Learn what a crawl budget is and how can you increase the rate at which pages are crawled in this week’s Wednesday Workshop.
There are a lot of confusing concepts in SEO, especially when it comes to how the search algorithm evaluates your website.
One of the more confusing technical SEO elements is crawl budget.
As there are a lot of misconceptions as to what crawl budget actually is, today we’re going to break this term down so you can better understand how your website is indexed.
The first thing we need to do is define it.
Very simply put, crawl budget is the number of pages on your website crawled and indexed by Googlebot in a given timeframe.
It balances the crawler’s attempt to crawl your domain with not overloading your servers.
Most of the time, crawl budget is not something you really need to worry about, as it is not a ranking factor for SEO.
However, understanding how it works will only make you more internet savvy, and help bolster other areas of optimization.
When discussing crawl budget, it is helpful to also know which factors affect it.
Site speed is a biggie.
Not only does improving site speed help user experience, it also can increase the rate at which your webpages are crawled.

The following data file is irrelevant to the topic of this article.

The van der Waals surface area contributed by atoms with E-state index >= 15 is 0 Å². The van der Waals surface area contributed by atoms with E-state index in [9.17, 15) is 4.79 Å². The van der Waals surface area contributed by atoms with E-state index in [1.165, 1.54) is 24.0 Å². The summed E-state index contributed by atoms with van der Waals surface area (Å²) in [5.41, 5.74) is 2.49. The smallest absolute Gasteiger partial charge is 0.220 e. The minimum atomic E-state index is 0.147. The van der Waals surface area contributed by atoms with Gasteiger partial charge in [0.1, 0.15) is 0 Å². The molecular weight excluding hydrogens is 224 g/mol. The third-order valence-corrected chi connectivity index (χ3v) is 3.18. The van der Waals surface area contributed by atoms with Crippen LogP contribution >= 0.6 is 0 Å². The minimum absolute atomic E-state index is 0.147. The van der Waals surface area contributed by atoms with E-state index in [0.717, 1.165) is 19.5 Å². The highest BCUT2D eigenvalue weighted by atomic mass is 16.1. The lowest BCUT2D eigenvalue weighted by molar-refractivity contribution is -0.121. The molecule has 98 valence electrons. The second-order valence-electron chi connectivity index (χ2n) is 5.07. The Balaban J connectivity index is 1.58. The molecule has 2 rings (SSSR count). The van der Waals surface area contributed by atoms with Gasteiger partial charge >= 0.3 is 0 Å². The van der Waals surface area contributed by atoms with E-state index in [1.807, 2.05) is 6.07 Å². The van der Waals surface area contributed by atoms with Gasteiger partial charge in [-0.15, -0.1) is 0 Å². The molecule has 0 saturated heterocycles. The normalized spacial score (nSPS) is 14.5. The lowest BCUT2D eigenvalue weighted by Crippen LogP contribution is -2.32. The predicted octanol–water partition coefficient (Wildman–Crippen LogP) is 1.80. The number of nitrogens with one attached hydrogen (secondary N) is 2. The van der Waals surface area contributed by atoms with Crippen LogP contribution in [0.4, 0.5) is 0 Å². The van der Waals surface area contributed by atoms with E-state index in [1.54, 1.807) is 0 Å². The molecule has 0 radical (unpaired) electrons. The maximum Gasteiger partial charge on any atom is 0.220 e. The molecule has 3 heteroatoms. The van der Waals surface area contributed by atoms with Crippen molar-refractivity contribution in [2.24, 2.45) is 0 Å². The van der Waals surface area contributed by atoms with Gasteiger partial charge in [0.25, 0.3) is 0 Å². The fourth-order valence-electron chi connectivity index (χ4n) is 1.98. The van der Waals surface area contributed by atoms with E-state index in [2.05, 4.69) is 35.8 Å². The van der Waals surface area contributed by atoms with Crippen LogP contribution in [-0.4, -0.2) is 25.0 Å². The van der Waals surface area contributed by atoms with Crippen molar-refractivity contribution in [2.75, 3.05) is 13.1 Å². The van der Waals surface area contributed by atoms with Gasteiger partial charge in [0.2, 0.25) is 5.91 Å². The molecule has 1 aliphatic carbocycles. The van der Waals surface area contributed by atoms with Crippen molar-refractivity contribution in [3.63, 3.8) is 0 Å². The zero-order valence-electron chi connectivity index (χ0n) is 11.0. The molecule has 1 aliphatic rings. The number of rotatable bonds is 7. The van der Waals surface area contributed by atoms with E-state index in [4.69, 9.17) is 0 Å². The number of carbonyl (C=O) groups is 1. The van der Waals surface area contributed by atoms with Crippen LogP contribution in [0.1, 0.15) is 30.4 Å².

Talk about a win-win!
Another factor is page errors.
Many 400-level or 500-level page errors can slow crawling down. This is just another good reason to make sure your site has proper redirects in place and no server errors.
Tools like Screaming Frog and Google Search Console can help you discover these soft errors.
So, now that you understand a little bit more about crawl budget, how can you increase the rate at which pages are crawled?
A no-brainer first step is to make sure that robots.txt is crawlable. This file tells Googlebot what it is and isn’t allowed to crawl in the first place.
Then you should make sure your XML site map is up-to-date.
Googlebot will have a much easier time understanding how to follow internal links and canonicals when you keep your XML sitemap update both on your website, and with Google.
Another easy step is to make sure you don’t have any daisy chain redirects on your webpages.
A daisy chain redirect occurs when you redirect a redirected page.
For example, if you have page A redirecting to page B, but you want pages A and B to redirect to page C, you shouldn’t simply redirect B to C; rather, redirect page A to page C as well.
Reducing chain redirects is very important for crawl speed and site speed.
As you can see, there are a number of ways to impact your crawl budget, and get more pages crawled in less time; and any improvement you make could go a long way for your website.
That’s all the time we have left for today’s workshop.
As always, if you have questions or comments, leave ‘em down below and we’ll get back to you shortly.
Thanks for watching.
We’ll see you next time with another Wednesday Workshop from DealerOn.